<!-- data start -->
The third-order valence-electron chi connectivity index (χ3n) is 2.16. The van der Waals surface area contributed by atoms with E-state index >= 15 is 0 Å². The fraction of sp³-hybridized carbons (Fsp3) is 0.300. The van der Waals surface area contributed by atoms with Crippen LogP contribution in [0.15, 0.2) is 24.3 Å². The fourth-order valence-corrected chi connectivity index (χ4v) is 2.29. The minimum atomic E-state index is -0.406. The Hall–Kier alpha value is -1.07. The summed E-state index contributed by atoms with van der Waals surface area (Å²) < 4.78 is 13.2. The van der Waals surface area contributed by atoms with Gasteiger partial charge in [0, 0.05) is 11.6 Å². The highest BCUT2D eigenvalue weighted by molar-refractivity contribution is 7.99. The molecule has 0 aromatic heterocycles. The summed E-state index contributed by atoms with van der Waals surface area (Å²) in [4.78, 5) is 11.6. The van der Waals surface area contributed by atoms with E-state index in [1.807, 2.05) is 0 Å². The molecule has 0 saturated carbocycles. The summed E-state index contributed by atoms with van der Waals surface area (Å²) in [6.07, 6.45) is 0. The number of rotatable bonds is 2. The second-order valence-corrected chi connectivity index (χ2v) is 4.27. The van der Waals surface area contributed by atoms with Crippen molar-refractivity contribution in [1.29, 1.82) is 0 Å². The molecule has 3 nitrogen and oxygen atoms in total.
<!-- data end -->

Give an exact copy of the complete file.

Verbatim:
The third-order valence-electron chi connectivity index (χ3n) is 2.16. The van der Waals surface area contributed by atoms with E-state index >= 15 is 0 Å². The fraction of sp³-hybridized carbons (Fsp3) is 0.300. The van der Waals surface area contributed by atoms with Crippen LogP contribution in [0.15, 0.2) is 24.3 Å². The fourth-order valence-corrected chi connectivity index (χ4v) is 2.29. The minimum atomic E-state index is -0.406. The Hall–Kier alpha value is -1.07. The summed E-state index contributed by atoms with van der Waals surface area (Å²) < 4.78 is 13.2. The van der Waals surface area contributed by atoms with Gasteiger partial charge in [0, 0.05) is 11.6 Å². The highest BCUT2D eigenvalue weighted by molar-refractivity contribution is 7.99. The molecule has 0 aromatic heterocycles. The summed E-state index contributed by atoms with van der Waals surface area (Å²) in [4.78, 5) is 11.6. The van der Waals surface area contributed by atoms with E-state index in [1.807, 2.05) is 0 Å². The molecule has 0 saturated carbocycles. The summed E-state index contributed by atoms with van der Waals surface area (Å²) in [6.07, 6.45) is 0. The number of rotatable bonds is 2. The second-order valence-corrected chi connectivity index (χ2v) is 4.27. The van der Waals surface area contributed by atoms with Crippen molar-refractivity contribution in [1.29, 1.82) is 0 Å². The molecule has 3 nitrogen and oxygen atoms in total.